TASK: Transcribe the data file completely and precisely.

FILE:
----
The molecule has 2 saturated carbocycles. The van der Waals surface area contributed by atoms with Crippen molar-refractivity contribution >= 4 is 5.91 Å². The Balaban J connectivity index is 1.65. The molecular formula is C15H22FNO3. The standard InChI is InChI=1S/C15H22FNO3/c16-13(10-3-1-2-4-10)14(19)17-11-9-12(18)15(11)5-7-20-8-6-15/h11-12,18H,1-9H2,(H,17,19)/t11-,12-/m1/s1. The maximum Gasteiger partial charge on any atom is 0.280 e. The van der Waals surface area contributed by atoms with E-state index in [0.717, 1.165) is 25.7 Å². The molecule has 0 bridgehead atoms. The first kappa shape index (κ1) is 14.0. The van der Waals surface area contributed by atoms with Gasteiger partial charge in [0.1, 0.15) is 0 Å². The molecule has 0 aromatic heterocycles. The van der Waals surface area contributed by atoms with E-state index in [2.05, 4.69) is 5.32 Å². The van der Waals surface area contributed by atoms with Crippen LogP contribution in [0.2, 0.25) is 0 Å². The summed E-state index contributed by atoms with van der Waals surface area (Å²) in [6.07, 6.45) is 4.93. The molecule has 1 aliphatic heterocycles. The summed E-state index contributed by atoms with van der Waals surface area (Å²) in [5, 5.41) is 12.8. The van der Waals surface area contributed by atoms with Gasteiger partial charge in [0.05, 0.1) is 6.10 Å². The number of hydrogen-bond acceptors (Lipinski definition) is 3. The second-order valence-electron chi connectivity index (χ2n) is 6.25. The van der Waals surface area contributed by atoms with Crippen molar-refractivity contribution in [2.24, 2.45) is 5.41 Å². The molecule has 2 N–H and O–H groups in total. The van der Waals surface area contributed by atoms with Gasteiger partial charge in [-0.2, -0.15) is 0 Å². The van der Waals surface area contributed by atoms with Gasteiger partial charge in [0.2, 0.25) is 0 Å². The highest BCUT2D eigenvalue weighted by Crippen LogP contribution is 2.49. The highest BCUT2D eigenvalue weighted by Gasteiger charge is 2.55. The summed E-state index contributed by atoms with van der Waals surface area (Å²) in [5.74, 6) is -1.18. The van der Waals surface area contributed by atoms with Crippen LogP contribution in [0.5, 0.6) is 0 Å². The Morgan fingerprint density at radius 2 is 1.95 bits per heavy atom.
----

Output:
The molecule has 2 saturated carbocycles. The van der Waals surface area contributed by atoms with Crippen molar-refractivity contribution >= 4 is 5.91 Å². The Balaban J connectivity index is 1.65. The molecular formula is C15H22FNO3. The standard InChI is InChI=1S/C15H22FNO3/c16-13(10-3-1-2-4-10)14(19)17-11-9-12(18)15(11)5-7-20-8-6-15/h11-12,18H,1-9H2,(H,17,19)/t11-,12-/m1/s1. The maximum Gasteiger partial charge on any atom is 0.280 e. The van der Waals surface area contributed by atoms with E-state index in [0.717, 1.165) is 25.7 Å². The molecule has 0 bridgehead atoms. The first kappa shape index (κ1) is 14.0. The van der Waals surface area contributed by atoms with Gasteiger partial charge in [0.1, 0.15) is 0 Å². The molecule has 0 aromatic heterocycles. The van der Waals surface area contributed by atoms with E-state index in [2.05, 4.69) is 5.32 Å². The van der Waals surface area contributed by atoms with Crippen LogP contribution in [0.2, 0.25) is 0 Å². The summed E-state index contributed by atoms with van der Waals surface area (Å²) in [6.07, 6.45) is 4.93. The molecule has 1 aliphatic heterocycles. The summed E-state index contributed by atoms with van der Waals surface area (Å²) in [5, 5.41) is 12.8. The van der Waals surface area contributed by atoms with Gasteiger partial charge in [0.05, 0.1) is 6.10 Å². The number of hydrogen-bond acceptors (Lipinski definition) is 3. The second-order valence-electron chi connectivity index (χ2n) is 6.25. The van der Waals surface area contributed by atoms with Crippen molar-refractivity contribution in [2.24, 2.45) is 5.41 Å². The molecule has 2 N–H and O–H groups in total. The van der Waals surface area contributed by atoms with Gasteiger partial charge in [-0.2, -0.15) is 0 Å². The van der Waals surface area contributed by atoms with Gasteiger partial charge in [0.2, 0.25) is 0 Å². The highest BCUT2D eigenvalue weighted by Crippen LogP contribution is 2.49. The highest BCUT2D eigenvalue weighted by Gasteiger charge is 2.55. The summed E-state index contributed by atoms with van der Waals surface area (Å²) in [5.74, 6) is -1.18. The van der Waals surface area contributed by atoms with Crippen LogP contribution in [0.5, 0.6) is 0 Å². The Morgan fingerprint density at radius 2 is 1.95 bits per heavy atom.